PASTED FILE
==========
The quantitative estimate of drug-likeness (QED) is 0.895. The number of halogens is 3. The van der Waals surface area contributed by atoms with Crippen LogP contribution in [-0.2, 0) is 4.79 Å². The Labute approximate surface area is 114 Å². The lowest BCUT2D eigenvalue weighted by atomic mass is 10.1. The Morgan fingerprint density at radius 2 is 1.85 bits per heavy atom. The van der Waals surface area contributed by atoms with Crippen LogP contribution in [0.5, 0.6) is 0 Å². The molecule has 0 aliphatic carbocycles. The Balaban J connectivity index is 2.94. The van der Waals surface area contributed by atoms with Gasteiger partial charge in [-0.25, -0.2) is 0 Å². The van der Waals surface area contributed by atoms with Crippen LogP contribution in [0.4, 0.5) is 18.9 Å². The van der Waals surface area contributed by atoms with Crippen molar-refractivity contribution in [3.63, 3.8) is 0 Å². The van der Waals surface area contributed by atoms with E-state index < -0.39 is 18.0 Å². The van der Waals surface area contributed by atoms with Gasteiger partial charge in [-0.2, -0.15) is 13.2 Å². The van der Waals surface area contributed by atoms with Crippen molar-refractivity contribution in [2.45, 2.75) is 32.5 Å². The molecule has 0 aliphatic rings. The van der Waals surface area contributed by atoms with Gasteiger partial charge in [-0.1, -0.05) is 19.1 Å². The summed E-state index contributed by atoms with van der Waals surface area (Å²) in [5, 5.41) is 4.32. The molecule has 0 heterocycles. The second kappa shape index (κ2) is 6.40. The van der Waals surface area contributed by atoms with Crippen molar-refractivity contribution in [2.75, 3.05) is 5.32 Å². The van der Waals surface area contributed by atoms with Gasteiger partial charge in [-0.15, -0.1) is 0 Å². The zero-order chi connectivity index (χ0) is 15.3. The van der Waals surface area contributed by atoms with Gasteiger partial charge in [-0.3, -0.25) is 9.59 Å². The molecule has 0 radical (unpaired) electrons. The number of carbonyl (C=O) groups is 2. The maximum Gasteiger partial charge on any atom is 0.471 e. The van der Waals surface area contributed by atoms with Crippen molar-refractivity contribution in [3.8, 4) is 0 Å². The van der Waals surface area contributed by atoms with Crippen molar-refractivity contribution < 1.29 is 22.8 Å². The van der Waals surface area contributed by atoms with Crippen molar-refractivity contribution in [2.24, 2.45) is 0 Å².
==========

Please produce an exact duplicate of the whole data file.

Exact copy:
The quantitative estimate of drug-likeness (QED) is 0.895. The number of halogens is 3. The van der Waals surface area contributed by atoms with Crippen LogP contribution in [-0.2, 0) is 4.79 Å². The Labute approximate surface area is 114 Å². The lowest BCUT2D eigenvalue weighted by atomic mass is 10.1. The Morgan fingerprint density at radius 2 is 1.85 bits per heavy atom. The van der Waals surface area contributed by atoms with Crippen LogP contribution in [0.5, 0.6) is 0 Å². The molecule has 0 aliphatic carbocycles. The Balaban J connectivity index is 2.94. The van der Waals surface area contributed by atoms with Gasteiger partial charge in [-0.25, -0.2) is 0 Å². The van der Waals surface area contributed by atoms with Crippen LogP contribution in [0.4, 0.5) is 18.9 Å². The van der Waals surface area contributed by atoms with Crippen molar-refractivity contribution in [3.63, 3.8) is 0 Å². The van der Waals surface area contributed by atoms with E-state index < -0.39 is 18.0 Å². The van der Waals surface area contributed by atoms with Gasteiger partial charge in [-0.2, -0.15) is 13.2 Å². The van der Waals surface area contributed by atoms with Crippen molar-refractivity contribution in [2.45, 2.75) is 32.5 Å². The molecule has 0 aliphatic rings. The van der Waals surface area contributed by atoms with Gasteiger partial charge in [-0.1, -0.05) is 19.1 Å². The summed E-state index contributed by atoms with van der Waals surface area (Å²) in [5, 5.41) is 4.32. The molecule has 0 heterocycles. The second kappa shape index (κ2) is 6.40. The van der Waals surface area contributed by atoms with Crippen molar-refractivity contribution in [2.75, 3.05) is 5.32 Å². The van der Waals surface area contributed by atoms with Gasteiger partial charge in [-0.15, -0.1) is 0 Å². The zero-order chi connectivity index (χ0) is 15.3. The van der Waals surface area contributed by atoms with Gasteiger partial charge in [-0.3, -0.25) is 9.59 Å². The molecule has 0 radical (unpaired) electrons. The number of carbonyl (C=O) groups is 2. The maximum Gasteiger partial charge on any atom is 0.471 e. The van der Waals surface area contributed by atoms with Crippen molar-refractivity contribution in [3.8, 4) is 0 Å². The van der Waals surface area contributed by atoms with Crippen molar-refractivity contribution < 1.29 is 22.8 Å². The van der Waals surface area contributed by atoms with Crippen molar-refractivity contribution in [2.24, 2.45) is 0 Å².